My ex-girlfriend is from South Korea and she cooked this dish for breakfast every day. Even though we are no longer together, this dish has stuck with me over the years and is a staple of my mornings. I like how it is both very American and very Asian. It is a simple but satisfying breakfast.

A generous scoop of white rice, 6 slices of fried SPAM, an over-easy fried egg, and a pile of kimchi are neatly plated on a round white plate with a low rim in this illustration by Jave Yoshimoto. The shadows in the pate are light blue. Each food item has been contoured in black ink and washes of watercolor and opaque gouache have been used to render the color and details. The texture and shading on the eggs and SPAM are done in great detail while the rice and kimchi are more simply illustrated.
Jave Yoshimoto, Mathew Tom’s SPAM and Eggs, 2021, ink, watercolor and gouache on paper, 9” x 12″.

SPAM and Eggs


    • 1/4 can of SPAM
    • 1 cup of cooked rice
    • 1/4 cup of kimchi
    • 1 egg


    1. Cut the SPAM into smaller squares then fry in a pan until crispy on both sides.
    2. Using the excess oil from the spam, fry the egg.
    3. Serve with white rice and kimchi.

Mathew Tom headshot. In this horizontally oriented photo, a mixed Chinese American man in his mid-thirties stands in front of one of his large-scale magenta paintings. He has his head tilted slightly to the left and looks directly at the camera. Mathew has short brown hair, a goatee, and wears a black turtleneck, a black and white pinstripe blazer with a wide lapel, and tortoiseshell rounded horn-rim glasses. The artist’s painting fills up the entire background with a radiant gradation of fuchsia and black, tropical plant leaves, and birds. Fragments of two figures can be seen as well through folds of fabric, praying hands, and a delicate arm.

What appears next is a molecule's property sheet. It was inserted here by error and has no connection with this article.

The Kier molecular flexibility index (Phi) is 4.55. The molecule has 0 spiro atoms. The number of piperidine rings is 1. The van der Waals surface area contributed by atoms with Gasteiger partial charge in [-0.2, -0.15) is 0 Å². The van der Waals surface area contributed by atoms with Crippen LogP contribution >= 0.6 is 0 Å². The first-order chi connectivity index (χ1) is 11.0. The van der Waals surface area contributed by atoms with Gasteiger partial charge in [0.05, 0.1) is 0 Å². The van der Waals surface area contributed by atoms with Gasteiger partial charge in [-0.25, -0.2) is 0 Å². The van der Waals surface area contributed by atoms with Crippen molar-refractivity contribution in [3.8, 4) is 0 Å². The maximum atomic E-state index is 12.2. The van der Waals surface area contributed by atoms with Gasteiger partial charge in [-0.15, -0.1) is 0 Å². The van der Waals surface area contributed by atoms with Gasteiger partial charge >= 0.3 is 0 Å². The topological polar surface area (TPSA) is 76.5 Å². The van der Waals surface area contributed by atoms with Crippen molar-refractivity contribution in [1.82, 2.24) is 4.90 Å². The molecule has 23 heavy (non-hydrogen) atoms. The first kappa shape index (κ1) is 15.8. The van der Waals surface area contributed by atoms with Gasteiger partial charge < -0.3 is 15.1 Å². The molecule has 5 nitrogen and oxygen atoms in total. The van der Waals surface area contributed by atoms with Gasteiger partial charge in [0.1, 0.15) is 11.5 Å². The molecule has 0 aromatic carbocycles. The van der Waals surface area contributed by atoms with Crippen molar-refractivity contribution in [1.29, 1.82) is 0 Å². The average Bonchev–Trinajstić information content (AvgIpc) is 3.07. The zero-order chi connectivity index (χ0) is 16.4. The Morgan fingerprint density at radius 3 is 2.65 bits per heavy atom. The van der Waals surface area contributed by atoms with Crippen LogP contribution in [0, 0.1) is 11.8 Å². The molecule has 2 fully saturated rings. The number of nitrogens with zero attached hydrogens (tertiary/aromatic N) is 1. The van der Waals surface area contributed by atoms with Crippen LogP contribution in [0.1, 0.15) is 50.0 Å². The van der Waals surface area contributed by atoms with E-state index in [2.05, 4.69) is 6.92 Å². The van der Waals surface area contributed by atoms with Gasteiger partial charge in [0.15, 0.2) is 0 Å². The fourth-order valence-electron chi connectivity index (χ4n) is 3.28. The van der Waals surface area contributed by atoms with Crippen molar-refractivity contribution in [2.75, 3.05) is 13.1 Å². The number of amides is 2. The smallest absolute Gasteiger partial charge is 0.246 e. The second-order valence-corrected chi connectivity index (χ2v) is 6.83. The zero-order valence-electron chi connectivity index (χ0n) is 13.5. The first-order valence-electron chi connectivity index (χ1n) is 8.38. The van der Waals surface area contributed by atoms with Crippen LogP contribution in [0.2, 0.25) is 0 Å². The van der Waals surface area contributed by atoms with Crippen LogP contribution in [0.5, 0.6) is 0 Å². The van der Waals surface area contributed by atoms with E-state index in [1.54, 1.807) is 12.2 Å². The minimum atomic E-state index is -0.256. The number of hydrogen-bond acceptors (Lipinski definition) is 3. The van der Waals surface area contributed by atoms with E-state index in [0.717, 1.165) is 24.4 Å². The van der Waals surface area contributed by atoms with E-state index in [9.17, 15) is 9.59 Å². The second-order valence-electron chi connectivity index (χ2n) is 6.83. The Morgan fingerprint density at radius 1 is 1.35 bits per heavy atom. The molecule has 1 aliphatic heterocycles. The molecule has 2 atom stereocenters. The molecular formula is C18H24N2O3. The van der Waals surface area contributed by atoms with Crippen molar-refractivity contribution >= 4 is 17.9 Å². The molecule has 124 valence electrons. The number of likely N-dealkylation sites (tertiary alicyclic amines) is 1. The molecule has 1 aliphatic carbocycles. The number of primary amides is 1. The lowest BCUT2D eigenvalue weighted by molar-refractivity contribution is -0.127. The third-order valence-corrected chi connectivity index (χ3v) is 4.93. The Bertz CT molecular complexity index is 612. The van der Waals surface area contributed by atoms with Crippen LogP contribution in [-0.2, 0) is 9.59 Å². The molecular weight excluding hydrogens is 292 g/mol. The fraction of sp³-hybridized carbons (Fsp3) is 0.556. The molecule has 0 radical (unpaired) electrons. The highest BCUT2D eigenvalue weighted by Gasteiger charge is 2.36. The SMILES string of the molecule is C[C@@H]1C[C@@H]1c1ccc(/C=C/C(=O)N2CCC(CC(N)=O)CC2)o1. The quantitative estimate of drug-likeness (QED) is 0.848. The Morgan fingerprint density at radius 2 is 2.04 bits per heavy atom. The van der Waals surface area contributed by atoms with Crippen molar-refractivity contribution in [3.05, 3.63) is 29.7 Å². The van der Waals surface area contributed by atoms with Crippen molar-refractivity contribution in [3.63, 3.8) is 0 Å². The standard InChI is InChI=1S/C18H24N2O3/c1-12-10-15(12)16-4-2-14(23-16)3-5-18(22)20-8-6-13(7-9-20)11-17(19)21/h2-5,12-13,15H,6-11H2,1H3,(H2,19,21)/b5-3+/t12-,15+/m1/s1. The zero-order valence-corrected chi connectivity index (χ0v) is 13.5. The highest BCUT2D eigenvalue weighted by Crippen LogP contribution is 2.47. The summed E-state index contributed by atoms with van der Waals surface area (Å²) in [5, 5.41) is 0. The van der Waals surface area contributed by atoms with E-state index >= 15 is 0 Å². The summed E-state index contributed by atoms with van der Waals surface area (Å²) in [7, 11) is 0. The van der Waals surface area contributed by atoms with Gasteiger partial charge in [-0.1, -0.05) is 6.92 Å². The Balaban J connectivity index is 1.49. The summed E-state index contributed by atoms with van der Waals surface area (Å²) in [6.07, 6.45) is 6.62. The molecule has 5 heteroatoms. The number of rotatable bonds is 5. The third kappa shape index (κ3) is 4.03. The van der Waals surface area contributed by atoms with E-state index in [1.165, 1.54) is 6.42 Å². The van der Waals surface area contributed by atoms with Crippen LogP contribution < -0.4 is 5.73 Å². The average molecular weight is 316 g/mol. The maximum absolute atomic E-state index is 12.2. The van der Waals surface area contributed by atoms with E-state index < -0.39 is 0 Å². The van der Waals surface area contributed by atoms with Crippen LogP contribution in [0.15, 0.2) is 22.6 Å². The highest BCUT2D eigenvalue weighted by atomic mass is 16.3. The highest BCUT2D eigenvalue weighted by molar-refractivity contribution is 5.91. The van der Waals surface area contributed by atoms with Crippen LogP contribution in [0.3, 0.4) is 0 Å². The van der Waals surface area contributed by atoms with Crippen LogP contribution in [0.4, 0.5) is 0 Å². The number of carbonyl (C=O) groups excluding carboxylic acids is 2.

Mathew Tom received his MFA from Goldsmiths, University of London, and previously studied at the School of the Art Institute of Chicago.  He was a fellow at the Royal Academy in London where he was awarded the Starr Fellowship. He has shown internationally in the United States, England, Wales, Spain, The Netherlands, South Korea, and India.  He currently lives in Brooklyn, New York. 

This is a horizontally oriented oil painting by Mathew Tom in which the entire background is painted an intense fuschia pink and bordered by a painted frame. The main imagery on the canvas is painted in subtle black gradients and consists of an erotic scene of a seated kimono-clad woman with her legs spread apart. She is unfastening the robe of a kneeling man and the couple is about to kiss. The image is sampled from what looks to be Shunga Edo period Japanese art. Donald Duck appears on the right side of the canvas wielding a magnifying glass to inspect the couple as he reaches out to grope the woman. Vases, jugs, palm branches frame the picture. The artist describes his intention for the work as, reinterpretations of historical artworks have become a playful way for him to express his mixed, Chinese-American cultural identity. His childhood in Florida spawned an interest in pop media and how it functions as modern-day religious iconography. By juxtaposing these symbols with art historical references, Tom investigates cultural appropriation and its broader meaning in an increasingly borderless, globalized society
Mathew Tom, Looking For Love, Oil on Linen, 2019, 48” x 60”.